Propane worker cites cost-cutting as cause of massive Toronto explosion

By Carl Bronski
23 August 2008

In an August 19 interview with the Canadian Broadcasting Corporation, Henry Dufour, a temporarily laid-off worker at Toronto’s Sunrise Propane Industrial Gas Plant, blamed unsafe work practices and cost-cutting for the massive explosion that rocked a north Toronto neighbourhood August 10.

“When you’re looking to save a buck, you’re looking for trouble,” he stated.

Dufour, a veteran worker in the propane industry, cited practices at the ill-fated plant that he said he had never encountered anywhere else in his entire career. Whilst other companies maintained several emergency shut-off valves throughout their facilities, Sunrise management was content with only one valve. “If the guy’s in the kiosk, he has to run across the yard to shut it down if there’s an accident,” Dufour said. “He won’t make it in time, I’ll guarantee you that. Propane explodes very fast.”

Dufour also noted that many workers at the plant were unfamiliar with proper safety measures due to an inadequate training program offered by the company. Unsafe filling and loading processes were common practice at the facility.

The early morning explosion lit up the Toronto skyline with a series of massive fireballs. One worker, still unidentified, was killed in the facility, and 12,000 residents of the surrounding working class neighbourhood were forced to hastily evacuate. In the ensuing six-alarm response to extinguish the inferno, firefighter Bob Leek also died at the scene.

Shock waves from the blast inflicted heavy structural damage to six houses, rendering them uninhabitable. Scores of other houses suffered less severe damage. The force of the blast also distributed thousands of pieces of carcinogenic asbestos throughout the neighbourhood, raising concerns of a longer-term health threat to the community.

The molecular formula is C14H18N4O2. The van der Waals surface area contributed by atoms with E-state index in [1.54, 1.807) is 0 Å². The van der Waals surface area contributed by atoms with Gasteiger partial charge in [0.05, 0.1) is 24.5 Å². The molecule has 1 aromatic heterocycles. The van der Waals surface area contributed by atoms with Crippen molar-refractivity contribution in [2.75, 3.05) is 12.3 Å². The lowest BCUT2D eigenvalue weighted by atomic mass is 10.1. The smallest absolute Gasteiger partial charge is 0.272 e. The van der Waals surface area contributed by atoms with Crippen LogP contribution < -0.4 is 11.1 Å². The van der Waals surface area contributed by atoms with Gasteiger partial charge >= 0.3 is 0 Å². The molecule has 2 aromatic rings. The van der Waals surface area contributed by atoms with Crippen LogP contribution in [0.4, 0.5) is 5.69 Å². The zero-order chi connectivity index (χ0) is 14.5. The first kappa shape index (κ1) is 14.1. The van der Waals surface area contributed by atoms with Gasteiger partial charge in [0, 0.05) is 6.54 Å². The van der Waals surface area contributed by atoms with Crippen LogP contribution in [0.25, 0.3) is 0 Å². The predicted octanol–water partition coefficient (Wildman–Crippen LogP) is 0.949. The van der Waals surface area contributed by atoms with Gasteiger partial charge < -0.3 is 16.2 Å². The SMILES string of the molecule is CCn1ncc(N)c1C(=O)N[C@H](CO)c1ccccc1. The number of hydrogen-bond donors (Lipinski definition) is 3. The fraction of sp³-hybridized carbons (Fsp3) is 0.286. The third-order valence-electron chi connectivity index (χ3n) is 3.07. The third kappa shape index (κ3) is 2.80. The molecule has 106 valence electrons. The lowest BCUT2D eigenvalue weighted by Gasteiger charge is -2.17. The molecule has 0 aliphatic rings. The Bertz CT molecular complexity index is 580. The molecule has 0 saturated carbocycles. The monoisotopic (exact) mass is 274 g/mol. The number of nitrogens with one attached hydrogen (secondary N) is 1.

Residents had complained to city, provincial and federal politicians for years about the close proximity of the plant to a residential neighbourhood. “I could see all their propane tanks piling up, piling up,” resident Rosanna Iaboni told the CBC August 11. “It was a mess, it was dirty.... I’m angry. I’m furious. I’m frustrated.”

Marco Viani, whose family had lived across the street from the facility, told the CBC that “everybody complained, saying why are they putting this station here? We complained to City Hall, MPs, politicians. Nobody listened to us. And we were all like, ‘Something’s going to happen,’ and eventually it happened.”

The incident in Toronto, like so many other tragedies in the province of Ontario over the past decade, can be directly traced back to the privatization of government safety inspection bodies under the former Conservative Party regime of right-wing Premier Mike Harris. Under his “Common Sense Revolution,” closely modelled on the “Contract With America” nostrums of Newt Gingrich and the US Republican Party, Harris ended the government inspection of propane facilities, amusement park rides, boilers and elevators. He also privatized the province’s water inspection operations, directly leading to seven deaths and hundreds of critical illnesses in the infamous Walkerton, Ontario, E. coli crisis several years later.